Plants

Elderflower / Elderberry (Sambucus nigra)

With its scented umbels of frothy white flowers during one season, then laden with dark purple berries the next, The European Black Elder (Sambucus nigra) is an introduced perennial shrub that is listed as a Category 1b invasive species in South Africa. It is a problem around natural waterways and rivers, where it has the tendency to choke surrounding vegetation. The shrub is most prevalent in KwaZulu Natal, the Eastern and Western Cape. The leaves are toxic to humans and livestock (although a medicinal extract can be prepared from them), but from a foraging standpoint, both elderflower and elderberry are useful items to gather. The small cream-coloured, flat-topped clusters of flowers give off a summery scent that’s floral with notes of honey, cream and slight anise. Not all blooms may smell as pleasant; some may give off a slightly unpleasant musty or damp odour. This occurs especially later in the flowering season after the summer peak – the season to collect elderflower is traditionally during spring and early summer when the blooms are fresh. Elderflower “champagne” is a refreshing fizzy drink that’s perfect for summer. It is a simple recipe involving the natural yeasts of the flowers and feeding them sugar in order to produce alcohol. However, due to gas accumulation from this process, caution should be advised not to prepare elderflower champagne in glass bottles. The bottles need to be “burped” frequently.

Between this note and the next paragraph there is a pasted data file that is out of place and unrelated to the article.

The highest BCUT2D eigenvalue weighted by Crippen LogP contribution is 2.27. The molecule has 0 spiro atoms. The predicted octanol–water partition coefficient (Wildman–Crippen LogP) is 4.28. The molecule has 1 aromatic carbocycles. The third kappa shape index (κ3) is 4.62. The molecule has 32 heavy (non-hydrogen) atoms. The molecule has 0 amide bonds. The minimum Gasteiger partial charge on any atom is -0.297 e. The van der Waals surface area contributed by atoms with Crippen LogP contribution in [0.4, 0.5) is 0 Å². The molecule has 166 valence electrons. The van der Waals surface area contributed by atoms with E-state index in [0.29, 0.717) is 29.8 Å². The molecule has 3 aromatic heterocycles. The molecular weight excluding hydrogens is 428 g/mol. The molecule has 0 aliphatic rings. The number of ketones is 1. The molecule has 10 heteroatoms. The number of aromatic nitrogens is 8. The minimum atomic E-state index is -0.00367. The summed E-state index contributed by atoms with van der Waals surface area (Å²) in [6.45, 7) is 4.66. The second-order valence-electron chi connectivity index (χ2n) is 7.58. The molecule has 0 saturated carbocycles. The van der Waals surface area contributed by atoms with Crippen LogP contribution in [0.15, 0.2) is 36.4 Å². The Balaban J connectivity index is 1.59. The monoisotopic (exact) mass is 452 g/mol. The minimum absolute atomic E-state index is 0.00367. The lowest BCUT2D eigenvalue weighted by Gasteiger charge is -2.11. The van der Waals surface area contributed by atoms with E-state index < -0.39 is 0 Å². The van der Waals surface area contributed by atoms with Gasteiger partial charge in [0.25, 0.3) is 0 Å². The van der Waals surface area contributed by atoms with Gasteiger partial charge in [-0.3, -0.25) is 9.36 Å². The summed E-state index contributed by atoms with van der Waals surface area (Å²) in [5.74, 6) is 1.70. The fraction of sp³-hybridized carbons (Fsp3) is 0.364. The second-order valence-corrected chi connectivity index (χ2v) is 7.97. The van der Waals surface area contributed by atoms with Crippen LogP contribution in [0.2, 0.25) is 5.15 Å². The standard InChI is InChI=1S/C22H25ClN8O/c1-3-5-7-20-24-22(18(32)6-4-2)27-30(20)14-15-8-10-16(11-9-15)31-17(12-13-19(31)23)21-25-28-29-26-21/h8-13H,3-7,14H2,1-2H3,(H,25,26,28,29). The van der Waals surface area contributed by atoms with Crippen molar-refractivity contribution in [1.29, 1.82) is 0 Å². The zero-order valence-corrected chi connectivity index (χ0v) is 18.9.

A European plant with much lore, it is believed that a few umbels placed beneath a pillow can help those who have difficulty sleeping. Worn as a charm, an umbel can ward off attackers of every kind, and hung over door ways and windows, it was fabled to it keep evil away from the house.

Fresh Elderflower in bloom. © Justin Williams

Once the summer solstice has passed and the sun is setting a bit noticeably earlier, the elderberries should be getting ripe and ready. This is the next stage of growth that follows flowering. Clustered upon reddish stems, the berries of S. nigra are mildly poisonous when raw, but the toxin is easily removed through cooking and thus the berries are rendered edible. Naturally aromatic and slightly tart in flavour, elderberry pairs well with other dark berries like blackberry or black cherry. The are medicinal and used to make extracts for their immune-boosting and anti-viral properties.

This website takes a sustainable approach to foraging and doesn’t focus on protected or indigenous plants or fungi. Like the other invasive plants on this website, this is a species that should not be cultivated or propagated in South Africa. It’s often illegal to buy, sell or trade in exotic plants.

Learn how to forage with this South African foraging guide, or find out which South African books cover foraging

Other wild edible plants to forage in South Africa